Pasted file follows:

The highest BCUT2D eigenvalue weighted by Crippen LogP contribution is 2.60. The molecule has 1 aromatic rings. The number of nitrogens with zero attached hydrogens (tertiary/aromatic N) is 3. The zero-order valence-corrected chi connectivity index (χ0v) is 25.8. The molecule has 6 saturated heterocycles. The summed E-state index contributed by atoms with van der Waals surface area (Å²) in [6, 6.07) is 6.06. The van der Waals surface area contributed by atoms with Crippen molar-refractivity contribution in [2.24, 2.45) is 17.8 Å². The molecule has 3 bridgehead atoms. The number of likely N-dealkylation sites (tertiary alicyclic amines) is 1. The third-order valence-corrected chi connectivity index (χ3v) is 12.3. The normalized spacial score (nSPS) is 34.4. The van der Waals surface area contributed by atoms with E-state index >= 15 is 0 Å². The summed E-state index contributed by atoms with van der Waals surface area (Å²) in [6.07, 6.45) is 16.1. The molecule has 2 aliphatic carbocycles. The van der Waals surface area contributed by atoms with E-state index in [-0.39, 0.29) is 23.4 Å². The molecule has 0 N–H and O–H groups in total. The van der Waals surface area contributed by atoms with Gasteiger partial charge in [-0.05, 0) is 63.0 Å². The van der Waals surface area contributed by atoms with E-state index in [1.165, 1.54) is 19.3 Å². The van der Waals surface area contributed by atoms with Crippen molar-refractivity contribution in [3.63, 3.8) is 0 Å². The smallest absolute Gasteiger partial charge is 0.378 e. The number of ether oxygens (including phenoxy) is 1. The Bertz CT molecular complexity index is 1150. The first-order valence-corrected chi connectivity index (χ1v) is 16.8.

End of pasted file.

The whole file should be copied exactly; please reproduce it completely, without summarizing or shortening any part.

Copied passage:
The highest BCUT2D eigenvalue weighted by Crippen LogP contribution is 2.60. The molecule has 1 aromatic rings. The number of nitrogens with zero attached hydrogens (tertiary/aromatic N) is 3. The zero-order valence-corrected chi connectivity index (χ0v) is 25.8. The molecule has 6 saturated heterocycles. The summed E-state index contributed by atoms with van der Waals surface area (Å²) in [6, 6.07) is 6.06. The van der Waals surface area contributed by atoms with Crippen molar-refractivity contribution in [2.24, 2.45) is 17.8 Å². The molecule has 3 bridgehead atoms. The number of likely N-dealkylation sites (tertiary alicyclic amines) is 1. The third-order valence-corrected chi connectivity index (χ3v) is 12.3. The normalized spacial score (nSPS) is 34.4. The van der Waals surface area contributed by atoms with E-state index >= 15 is 0 Å². The summed E-state index contributed by atoms with van der Waals surface area (Å²) in [6.07, 6.45) is 16.1. The molecule has 2 aliphatic carbocycles. The van der Waals surface area contributed by atoms with E-state index in [-0.39, 0.29) is 23.4 Å². The molecule has 0 N–H and O–H groups in total. The van der Waals surface area contributed by atoms with Gasteiger partial charge in [-0.05, 0) is 63.0 Å². The van der Waals surface area contributed by atoms with E-state index in [1.165, 1.54) is 19.3 Å². The van der Waals surface area contributed by atoms with Crippen molar-refractivity contribution in [3.63, 3.8) is 0 Å². The smallest absolute Gasteiger partial charge is 0.378 e. The number of ether oxygens (including phenoxy) is 1. The Bertz CT molecular complexity index is 1150. The first-order valence-corrected chi connectivity index (χ1v) is 16.8.